alexa Impact Of Climatic Vulnerabilities On Indian Mountain Rivers
ISSN: 2157-7587

Hydrology: Current Research
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3rd International Conference on Hydrology & Meteorology
September 15-16, 2014 Hyderabad International Convention Centre, India

Rabindra Nath Barman, Pankaj K Roy and Asis Mazumdar
ScientificTracks Abstracts: Hydrol Current Res
DOI: 10.4172/2157-7587.S1.012
Potential climate change impacts on hydrology pose a threat to water resources systems throughout the world. Changes to the present climate system may affect a variety of eco-systems, socioeconomic sector and industry in addition to water resources. Analysis, with long term historic data shows increase as well as decrease in temperature and rainfall. The course of variability is significant at some places, because of which a wide range of variation takes place from year to year. Analyses of historic weather data sets indicate rising temperature trends in most locations, with large year-to-year seasonal and annual variation around the trend line. Thus, it is obvious from the studies in this area with rainfall and temperature that the understanding of the climate variability is a difficult task. The vulnerability analysis is a method to analyze the response of a system to uncertain events or ?hazards?. The example of uncertain events includes floods, droughts, earthquake, tidal wave, dam failure, environmental hazards etc. River basins are generally plagued by uncertain events like floods and droughts. Prolonged droughts increases water stress and aridity in the watersheds again floods would result in wastage of available fresh water. The present research is an attempt to use distributed hydrological modeling to identify the impact of such vulnerability on Teesta river system situated in the northern part of West Bengal. The vulnerability was calculated based on water availability, virtual water, water footprint, green water and water sequestration. The results may identify and educate natural resource managers about the regions which are most vulnerable to climate change.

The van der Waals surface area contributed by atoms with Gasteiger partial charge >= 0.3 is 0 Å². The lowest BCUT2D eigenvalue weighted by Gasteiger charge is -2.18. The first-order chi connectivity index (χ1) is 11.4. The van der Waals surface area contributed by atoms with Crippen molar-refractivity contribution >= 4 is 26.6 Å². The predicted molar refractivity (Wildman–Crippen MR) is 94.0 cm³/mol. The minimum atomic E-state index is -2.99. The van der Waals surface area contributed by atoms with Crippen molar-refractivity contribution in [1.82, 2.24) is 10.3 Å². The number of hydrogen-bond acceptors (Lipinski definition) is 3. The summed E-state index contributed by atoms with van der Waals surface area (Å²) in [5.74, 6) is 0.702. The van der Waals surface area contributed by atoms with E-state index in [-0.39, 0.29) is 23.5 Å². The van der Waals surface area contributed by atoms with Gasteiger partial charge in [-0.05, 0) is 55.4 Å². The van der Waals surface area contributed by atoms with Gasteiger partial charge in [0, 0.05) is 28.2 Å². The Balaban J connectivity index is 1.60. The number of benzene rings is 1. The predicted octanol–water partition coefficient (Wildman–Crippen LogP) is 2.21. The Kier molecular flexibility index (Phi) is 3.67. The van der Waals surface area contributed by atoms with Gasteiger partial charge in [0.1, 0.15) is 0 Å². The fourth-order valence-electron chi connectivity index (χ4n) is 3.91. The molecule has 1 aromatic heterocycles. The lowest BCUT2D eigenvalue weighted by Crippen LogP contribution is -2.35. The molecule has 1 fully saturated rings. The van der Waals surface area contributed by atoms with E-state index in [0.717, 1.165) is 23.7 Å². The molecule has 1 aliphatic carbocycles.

Rabindra Nath Barman has completed his PhD at the age of 33 years from Jadavpur University. He obtained his BE degree in Mechanical Engineering in 2003 from the Jadavpur University, Kolkata, India. He also obtained his Master of Engineering (ME) degree through GATE qualifying examination in 2005 from the same Institute. He has over 10 year?s research experience in water resources & hydraulic engineering. He has published more than 30 papers in reputed journals and serving as reviewer on several reputed journals. He is the principal co author of the two Springer monographs. He is also a project investigator of two prestigious research projects DST and AICTE. He filed 3 US patents. He is the supervising of more than half dozens of PhD candidates. In August 2010 he was appointed Controller of Examinations of the National Institute of Technology, Agartala and in January 2011 he was appointed Faculty In Charge School of Hydro- Informatics Engineering, National Institute of Technology, Agartala.
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